Troble holding the urine can be caused urinary stones, Cystitis, Kidney Disease, Bladder Cancer, or Urinary Bacterial Infections. Urinary Stones are common and found in the kidneys, bladder and urethra though usually they are in the bladder. The formation of crystals or stones in urinary tract can be caused by the following factors usually working together: mineral crystals in the urine, bacteria, diseases, some medications, excess Vitamin C, imbalance in pH of urine. Typical symptoms are straining to urinate, frequent urination of small amounts and blood in the urine. Some breeds are known to have problems with stones. These are Miniature Schnauzer, Schnauzer, Lhasa Apso, Shih Tzu, Bichon Frise, Miniature poodle, and Yorkshire terrier. Cystitis is when your dog's bladder becomes inflamed. It is believed that infections, polyps, tumors and stones contribute to this condition, but the actual cause is unclear. Typical symptoms are straining to urinate, frequent urination, straining to urinate, difficulty urinating and blood in the urine. Kidney Disease is a common cause of non-accidental death in dogs. It is not clear what causes kidney disease but it is believed that dehydration, blood loss, impaired heart function, tumors, infections and toxins contribute to it. Some medications for kidney disease may cause blood in the urine. Bladder cancer occurs in middle-aged and older dogs. Bladder cancer is not as common as other causes such as Urinary tract infections, though it is not recognized early for that same reason. Typical symptoms are frequent urination, urinating small amounts, blood in the urine, and infections. Urinary bacterial infections can occur in bladder (most common), kidneys, urethra, and prostate. They are easily treated once diagnosed. They are the major cause of the prostate disease in male dogs. The prostate becomes inhabited by bacterial and it becomes difficult to eliminate. Some other conditions such as diabetes, cancer and viral diseases affect a dog's immune system and may contribute to this condition.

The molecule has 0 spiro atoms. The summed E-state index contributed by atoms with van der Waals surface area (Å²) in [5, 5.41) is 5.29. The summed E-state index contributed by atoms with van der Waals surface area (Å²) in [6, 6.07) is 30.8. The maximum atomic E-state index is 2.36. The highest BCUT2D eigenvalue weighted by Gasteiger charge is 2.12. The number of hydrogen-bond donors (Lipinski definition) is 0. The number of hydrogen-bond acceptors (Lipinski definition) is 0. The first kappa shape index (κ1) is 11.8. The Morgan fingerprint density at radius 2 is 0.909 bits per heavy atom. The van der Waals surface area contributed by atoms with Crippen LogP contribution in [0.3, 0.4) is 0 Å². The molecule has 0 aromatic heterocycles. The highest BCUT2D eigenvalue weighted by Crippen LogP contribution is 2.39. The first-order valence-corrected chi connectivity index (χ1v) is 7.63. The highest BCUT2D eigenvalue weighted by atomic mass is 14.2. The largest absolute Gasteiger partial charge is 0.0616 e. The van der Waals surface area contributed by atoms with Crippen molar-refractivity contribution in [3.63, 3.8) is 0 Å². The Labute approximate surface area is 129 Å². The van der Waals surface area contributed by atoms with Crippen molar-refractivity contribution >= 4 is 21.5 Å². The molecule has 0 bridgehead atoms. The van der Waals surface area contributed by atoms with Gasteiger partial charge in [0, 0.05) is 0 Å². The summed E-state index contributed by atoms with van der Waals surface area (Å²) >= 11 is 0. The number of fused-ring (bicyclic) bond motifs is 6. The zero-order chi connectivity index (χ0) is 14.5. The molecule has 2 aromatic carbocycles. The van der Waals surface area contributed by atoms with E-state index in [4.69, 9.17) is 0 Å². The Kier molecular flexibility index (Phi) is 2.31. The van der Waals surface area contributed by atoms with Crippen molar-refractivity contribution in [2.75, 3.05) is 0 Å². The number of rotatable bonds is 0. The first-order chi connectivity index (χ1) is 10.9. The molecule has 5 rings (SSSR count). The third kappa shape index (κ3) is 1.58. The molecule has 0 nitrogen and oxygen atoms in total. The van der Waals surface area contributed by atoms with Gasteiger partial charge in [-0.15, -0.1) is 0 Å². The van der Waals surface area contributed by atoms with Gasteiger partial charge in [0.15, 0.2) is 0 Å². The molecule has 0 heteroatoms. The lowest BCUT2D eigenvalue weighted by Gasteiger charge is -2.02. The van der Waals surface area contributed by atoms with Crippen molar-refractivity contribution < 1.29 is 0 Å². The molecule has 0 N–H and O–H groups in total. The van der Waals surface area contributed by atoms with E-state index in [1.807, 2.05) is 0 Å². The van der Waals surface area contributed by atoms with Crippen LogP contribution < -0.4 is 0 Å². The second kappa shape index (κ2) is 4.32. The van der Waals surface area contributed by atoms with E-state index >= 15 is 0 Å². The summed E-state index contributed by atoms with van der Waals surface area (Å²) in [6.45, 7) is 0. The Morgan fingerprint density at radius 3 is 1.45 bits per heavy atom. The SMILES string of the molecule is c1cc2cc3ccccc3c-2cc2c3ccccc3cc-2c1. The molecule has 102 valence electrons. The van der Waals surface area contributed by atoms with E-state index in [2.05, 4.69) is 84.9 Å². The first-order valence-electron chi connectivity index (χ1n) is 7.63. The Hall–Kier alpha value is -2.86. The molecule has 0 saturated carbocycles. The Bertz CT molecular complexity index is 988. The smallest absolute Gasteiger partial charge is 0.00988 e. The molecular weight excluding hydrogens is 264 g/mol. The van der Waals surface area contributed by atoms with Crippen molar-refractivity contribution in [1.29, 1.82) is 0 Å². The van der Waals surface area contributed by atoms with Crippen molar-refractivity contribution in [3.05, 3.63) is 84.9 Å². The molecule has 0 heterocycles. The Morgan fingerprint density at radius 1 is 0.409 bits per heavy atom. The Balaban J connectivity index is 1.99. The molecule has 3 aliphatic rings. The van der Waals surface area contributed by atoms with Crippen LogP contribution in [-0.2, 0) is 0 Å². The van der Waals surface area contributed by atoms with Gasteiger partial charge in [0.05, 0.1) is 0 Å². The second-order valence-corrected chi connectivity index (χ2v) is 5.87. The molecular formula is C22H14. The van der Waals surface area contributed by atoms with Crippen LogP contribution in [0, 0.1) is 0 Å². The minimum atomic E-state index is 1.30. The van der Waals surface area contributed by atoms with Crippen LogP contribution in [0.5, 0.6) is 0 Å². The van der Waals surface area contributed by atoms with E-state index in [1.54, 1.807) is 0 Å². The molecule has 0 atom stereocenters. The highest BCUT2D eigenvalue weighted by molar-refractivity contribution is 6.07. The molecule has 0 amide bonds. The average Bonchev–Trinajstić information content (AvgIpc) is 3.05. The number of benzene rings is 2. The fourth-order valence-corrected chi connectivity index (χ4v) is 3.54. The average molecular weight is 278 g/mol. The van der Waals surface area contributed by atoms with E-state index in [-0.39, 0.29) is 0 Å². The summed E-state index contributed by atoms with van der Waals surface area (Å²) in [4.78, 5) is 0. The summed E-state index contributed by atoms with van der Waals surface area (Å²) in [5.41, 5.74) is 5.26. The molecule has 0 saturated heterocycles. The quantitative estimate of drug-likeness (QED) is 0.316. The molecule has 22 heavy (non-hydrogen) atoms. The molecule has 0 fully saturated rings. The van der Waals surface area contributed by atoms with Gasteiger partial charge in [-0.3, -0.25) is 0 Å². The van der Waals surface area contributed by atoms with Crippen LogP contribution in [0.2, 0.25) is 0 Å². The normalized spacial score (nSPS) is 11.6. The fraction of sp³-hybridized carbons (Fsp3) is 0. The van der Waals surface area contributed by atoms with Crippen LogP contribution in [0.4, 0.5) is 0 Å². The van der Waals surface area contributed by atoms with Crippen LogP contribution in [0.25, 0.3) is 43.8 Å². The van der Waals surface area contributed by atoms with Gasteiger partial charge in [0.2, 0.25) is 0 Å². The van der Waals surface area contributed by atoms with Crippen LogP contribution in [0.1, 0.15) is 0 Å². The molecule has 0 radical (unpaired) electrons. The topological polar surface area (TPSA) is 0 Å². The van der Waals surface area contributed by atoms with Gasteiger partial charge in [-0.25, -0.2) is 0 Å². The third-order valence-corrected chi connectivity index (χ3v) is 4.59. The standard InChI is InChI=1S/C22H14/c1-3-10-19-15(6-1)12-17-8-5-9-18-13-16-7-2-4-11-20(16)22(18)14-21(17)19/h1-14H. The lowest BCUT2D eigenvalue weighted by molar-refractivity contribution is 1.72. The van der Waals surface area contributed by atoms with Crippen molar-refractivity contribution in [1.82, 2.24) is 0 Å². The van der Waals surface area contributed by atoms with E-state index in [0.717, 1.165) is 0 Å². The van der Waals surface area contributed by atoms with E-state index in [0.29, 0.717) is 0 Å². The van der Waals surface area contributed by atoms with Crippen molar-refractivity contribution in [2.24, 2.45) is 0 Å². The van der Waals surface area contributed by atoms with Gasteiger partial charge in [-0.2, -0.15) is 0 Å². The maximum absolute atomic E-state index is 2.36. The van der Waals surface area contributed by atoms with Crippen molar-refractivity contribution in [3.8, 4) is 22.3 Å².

The best thing to do is to get your pup in to see a vet as soon as you can. Some of the possibilities for what is going on can end up being very painful or life threatening if left untreated.
I hope this helps!!
That's the trouble with urine problems...not all of the signs are there 100% of the time. There could be such a minute amount of blood in the urine that you can't see it with the naked eye. There is a dipstick test that we do on urine that tells us if there is blood or not.
And he might not show pain or discomfort...I would absolutely have his urine tested...that's always the first step. IF it turns out that he's just got some urinary incontinence issues due to age, there are medications such as Proin or DES that can be used to help.